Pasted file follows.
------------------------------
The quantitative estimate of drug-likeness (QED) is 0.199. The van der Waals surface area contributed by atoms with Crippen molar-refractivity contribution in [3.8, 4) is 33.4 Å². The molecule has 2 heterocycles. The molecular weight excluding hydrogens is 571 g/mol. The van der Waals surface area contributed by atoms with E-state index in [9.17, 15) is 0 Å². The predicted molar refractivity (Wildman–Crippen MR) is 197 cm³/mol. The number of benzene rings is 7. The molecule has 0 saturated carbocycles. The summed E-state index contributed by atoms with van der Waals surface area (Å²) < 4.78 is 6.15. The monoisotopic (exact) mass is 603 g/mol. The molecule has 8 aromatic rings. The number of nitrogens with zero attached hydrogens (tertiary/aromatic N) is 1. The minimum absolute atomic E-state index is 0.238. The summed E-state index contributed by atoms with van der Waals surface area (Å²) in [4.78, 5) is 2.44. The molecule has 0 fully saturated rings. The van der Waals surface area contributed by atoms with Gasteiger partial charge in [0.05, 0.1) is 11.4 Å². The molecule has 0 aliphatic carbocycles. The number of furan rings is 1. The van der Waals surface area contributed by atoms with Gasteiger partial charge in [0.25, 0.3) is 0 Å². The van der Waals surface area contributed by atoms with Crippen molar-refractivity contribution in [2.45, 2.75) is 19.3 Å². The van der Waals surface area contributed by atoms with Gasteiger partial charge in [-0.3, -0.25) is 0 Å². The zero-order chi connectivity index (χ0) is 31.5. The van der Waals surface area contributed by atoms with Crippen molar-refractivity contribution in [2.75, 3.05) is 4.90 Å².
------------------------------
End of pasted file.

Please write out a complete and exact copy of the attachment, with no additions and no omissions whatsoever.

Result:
The quantitative estimate of drug-likeness (QED) is 0.199. The van der Waals surface area contributed by atoms with Crippen molar-refractivity contribution in [3.8, 4) is 33.4 Å². The molecule has 2 heterocycles. The molecular weight excluding hydrogens is 571 g/mol. The van der Waals surface area contributed by atoms with E-state index in [9.17, 15) is 0 Å². The predicted molar refractivity (Wildman–Crippen MR) is 197 cm³/mol. The number of benzene rings is 7. The molecule has 0 saturated carbocycles. The summed E-state index contributed by atoms with van der Waals surface area (Å²) < 4.78 is 6.15. The monoisotopic (exact) mass is 603 g/mol. The molecule has 8 aromatic rings. The number of nitrogens with zero attached hydrogens (tertiary/aromatic N) is 1. The minimum absolute atomic E-state index is 0.238. The summed E-state index contributed by atoms with van der Waals surface area (Å²) in [4.78, 5) is 2.44. The molecule has 0 fully saturated rings. The van der Waals surface area contributed by atoms with Gasteiger partial charge in [0.05, 0.1) is 11.4 Å². The molecule has 0 aliphatic carbocycles. The number of furan rings is 1. The van der Waals surface area contributed by atoms with Gasteiger partial charge in [0.25, 0.3) is 0 Å². The van der Waals surface area contributed by atoms with Crippen molar-refractivity contribution in [2.45, 2.75) is 19.3 Å². The van der Waals surface area contributed by atoms with Gasteiger partial charge in [-0.3, -0.25) is 0 Å². The zero-order chi connectivity index (χ0) is 31.5. The van der Waals surface area contributed by atoms with Crippen molar-refractivity contribution in [2.75, 3.05) is 4.90 Å².